Demand for takeaway meals and food delivery, soars amid stricter COVID-19 safe distancing measures, with an accompanying surge in the use of disposable food packaging.
My journey began on 29 May 2017, when I woke up, reached for my mobile phone, switched off the alarm and started to scroll through my social media feed. An ordinary day, starting with a routine many of us are familiar with.
“ ‘The Great Barrier Reef is damaged, beyond repair and can no longer be saved,’ say scientists.” Below the news headline was a photo of bleached corals. Where was the bright orange anemone hosting shy clownfish? Where was Nemo? I learnt that the Great Barrier Reef is “relatively young at 500,000 years, and this modern form is 8,000 years old, having developed after the last ice age.” My first thought was, “How did human beings destroy in mere decades what had flourished for millennia?”
I felt an immense wave of anger surging up, first at countries that generated the largest greenhouse emissions, next at the speed of urbanisation and industrialisation. This was followed by anger at corporations that practised deforestation, destructive commercial fishing or unabated mining and drilling, and subsequently at car-makers, giant fast fashion retailers, global food companies with unsustainable commercial farming practices, as well as at society for not caring about what was happening to our one and only home planet.
Finally, I was upset with myself, for living a city life with all its comforts and conveniences, without thinking about what was necessary to sustain it. Then again, where we stay, how we eat, what we wear, the things we purchase, how we commute and the energy we use are fixed options presented to consumers after governments and global organisations have made the important decisions. There was nothing an individual could do, and this was just too much.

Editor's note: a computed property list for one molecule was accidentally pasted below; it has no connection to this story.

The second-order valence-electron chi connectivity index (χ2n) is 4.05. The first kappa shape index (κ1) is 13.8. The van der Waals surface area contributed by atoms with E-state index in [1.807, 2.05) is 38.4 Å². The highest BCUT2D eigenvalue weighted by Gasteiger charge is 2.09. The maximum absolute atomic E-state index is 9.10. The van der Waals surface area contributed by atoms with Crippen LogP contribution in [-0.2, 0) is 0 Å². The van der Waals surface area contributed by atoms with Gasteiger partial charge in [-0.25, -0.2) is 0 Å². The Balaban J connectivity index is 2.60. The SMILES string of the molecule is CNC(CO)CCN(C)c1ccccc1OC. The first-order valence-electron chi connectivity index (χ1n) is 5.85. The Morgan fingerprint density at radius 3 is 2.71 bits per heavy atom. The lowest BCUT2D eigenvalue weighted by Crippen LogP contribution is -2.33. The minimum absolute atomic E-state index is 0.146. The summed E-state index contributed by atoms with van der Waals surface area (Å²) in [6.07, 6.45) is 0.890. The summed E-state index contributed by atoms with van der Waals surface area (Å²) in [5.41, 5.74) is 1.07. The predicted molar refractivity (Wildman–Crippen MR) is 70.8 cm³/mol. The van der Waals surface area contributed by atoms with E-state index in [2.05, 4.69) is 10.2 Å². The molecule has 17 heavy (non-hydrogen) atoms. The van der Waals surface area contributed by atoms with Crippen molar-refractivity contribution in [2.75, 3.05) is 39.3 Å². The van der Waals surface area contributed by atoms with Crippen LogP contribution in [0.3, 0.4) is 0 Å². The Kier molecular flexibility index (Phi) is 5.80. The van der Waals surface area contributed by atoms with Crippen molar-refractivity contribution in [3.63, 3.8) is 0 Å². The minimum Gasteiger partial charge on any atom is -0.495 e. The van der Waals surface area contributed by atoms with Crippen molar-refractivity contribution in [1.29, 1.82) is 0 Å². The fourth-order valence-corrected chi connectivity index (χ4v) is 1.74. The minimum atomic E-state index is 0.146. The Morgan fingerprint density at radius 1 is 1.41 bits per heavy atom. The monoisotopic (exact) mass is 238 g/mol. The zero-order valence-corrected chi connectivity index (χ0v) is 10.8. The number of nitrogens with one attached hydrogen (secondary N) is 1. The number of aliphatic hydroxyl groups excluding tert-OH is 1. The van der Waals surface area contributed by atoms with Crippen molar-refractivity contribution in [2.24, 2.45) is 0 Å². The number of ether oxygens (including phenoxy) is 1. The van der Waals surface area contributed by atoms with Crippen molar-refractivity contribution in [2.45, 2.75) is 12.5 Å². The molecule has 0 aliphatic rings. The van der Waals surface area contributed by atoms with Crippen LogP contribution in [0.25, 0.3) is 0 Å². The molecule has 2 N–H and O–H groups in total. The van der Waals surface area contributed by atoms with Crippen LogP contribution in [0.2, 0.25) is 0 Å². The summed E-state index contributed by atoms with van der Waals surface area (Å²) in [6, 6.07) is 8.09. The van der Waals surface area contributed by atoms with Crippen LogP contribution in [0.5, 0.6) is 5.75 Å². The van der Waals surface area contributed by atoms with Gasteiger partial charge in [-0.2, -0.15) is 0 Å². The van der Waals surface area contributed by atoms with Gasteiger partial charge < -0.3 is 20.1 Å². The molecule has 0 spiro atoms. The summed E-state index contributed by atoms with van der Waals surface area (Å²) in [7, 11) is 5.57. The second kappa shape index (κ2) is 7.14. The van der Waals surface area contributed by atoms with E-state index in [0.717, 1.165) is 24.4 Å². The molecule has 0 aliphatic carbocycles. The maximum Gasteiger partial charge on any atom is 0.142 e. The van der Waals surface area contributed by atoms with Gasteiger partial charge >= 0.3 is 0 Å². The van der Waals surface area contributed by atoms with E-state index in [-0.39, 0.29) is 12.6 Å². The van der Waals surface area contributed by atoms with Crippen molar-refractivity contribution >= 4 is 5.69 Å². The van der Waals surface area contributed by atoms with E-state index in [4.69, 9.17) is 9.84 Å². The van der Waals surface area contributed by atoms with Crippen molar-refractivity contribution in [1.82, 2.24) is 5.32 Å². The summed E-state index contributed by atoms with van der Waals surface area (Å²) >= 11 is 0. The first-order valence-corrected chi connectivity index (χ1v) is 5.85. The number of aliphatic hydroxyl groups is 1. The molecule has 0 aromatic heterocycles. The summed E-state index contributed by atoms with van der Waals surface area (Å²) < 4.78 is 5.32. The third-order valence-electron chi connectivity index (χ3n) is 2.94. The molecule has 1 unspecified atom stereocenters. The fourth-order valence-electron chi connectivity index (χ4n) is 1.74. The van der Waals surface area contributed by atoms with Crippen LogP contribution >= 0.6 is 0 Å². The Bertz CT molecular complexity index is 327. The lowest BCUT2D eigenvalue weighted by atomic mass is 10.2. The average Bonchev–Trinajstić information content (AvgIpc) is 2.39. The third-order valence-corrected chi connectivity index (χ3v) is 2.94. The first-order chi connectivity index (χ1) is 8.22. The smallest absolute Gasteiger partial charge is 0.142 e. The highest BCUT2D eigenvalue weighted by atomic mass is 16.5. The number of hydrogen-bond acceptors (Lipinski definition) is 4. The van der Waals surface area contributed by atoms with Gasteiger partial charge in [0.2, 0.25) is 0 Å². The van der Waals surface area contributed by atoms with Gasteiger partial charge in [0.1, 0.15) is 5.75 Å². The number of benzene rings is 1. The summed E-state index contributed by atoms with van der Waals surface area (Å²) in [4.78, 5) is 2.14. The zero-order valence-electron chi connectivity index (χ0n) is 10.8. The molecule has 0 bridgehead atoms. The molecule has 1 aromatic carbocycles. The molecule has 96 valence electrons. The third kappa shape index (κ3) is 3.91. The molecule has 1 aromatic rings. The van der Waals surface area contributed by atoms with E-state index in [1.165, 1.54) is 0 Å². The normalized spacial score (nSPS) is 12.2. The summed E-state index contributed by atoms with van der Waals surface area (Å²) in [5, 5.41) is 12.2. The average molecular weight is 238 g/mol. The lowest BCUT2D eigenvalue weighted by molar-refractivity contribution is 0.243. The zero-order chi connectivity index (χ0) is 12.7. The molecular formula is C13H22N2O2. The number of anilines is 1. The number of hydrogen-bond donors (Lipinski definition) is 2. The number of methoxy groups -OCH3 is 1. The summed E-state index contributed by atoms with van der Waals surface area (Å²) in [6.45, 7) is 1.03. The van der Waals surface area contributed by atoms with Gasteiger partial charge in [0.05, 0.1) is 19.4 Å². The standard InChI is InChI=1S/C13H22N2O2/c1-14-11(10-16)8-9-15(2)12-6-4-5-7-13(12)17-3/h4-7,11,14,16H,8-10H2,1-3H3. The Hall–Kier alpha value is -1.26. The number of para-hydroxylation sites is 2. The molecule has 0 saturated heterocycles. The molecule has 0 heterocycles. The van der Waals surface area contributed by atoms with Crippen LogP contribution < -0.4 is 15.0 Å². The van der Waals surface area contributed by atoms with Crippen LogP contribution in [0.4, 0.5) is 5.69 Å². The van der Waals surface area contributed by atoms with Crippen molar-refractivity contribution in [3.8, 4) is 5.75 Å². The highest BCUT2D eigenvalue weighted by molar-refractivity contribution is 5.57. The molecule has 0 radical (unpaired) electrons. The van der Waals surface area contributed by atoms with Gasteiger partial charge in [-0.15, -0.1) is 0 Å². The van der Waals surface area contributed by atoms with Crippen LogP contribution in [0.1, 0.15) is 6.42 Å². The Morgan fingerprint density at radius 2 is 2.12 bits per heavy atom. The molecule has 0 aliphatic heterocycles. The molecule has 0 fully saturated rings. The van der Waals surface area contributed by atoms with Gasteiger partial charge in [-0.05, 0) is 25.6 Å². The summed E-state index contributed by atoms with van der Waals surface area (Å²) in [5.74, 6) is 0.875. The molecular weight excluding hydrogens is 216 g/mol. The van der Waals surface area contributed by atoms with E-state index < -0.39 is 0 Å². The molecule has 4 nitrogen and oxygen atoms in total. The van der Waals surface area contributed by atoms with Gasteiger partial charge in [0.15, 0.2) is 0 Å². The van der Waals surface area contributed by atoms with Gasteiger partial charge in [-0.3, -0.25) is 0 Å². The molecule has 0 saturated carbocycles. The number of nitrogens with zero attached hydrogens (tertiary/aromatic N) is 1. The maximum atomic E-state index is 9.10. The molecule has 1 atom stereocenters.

Something had irreversibly changed in me by the next morning. I cannot change what happen in other countries, neither can I write policies to regulate international corporations and their business practices. But I can certainly take 100% control of my choices and change how I live.
Fast-forward a few months into my new way of life and thinking, an acquaintance said, “Aiyah, one person won’t make much difference lah. This is troublesome for the people around you!” As an engineer by training, I like to make evidence-based decisions. My habits to reduce waste and live sustainably had to be quantified to show the impact of committed individual action. With real world data, people would be able to see that even small actions can accumulate to create positive impact. I downloaded a generic tally app to keep track of the disposables I avoided by bringing my own items around.
Whenever a stranger was curious about my tabao box in an event buffet line, or someone at a cafe asked about my reusable cup, I tried to chat with them or show my tabao tally. Sometimes they had more questions, for example “How do you wash your box after each meal, it’s so oily!”, “What happens if you are meeting 4 friends?”, or “Aren’t you wasting water to wash your items?”. Now I have an ever-growing list of FAQs and replies – “Usually I can find a sink with a soap dispenser to clean my items!”, “I’ve brought ten plates and sets of cutleries to a gathering before,” or “Plastic or paper disposables also require electricity, water and raw materials in the manufacturing and delivery process, so washing takes up fewer resources overall!”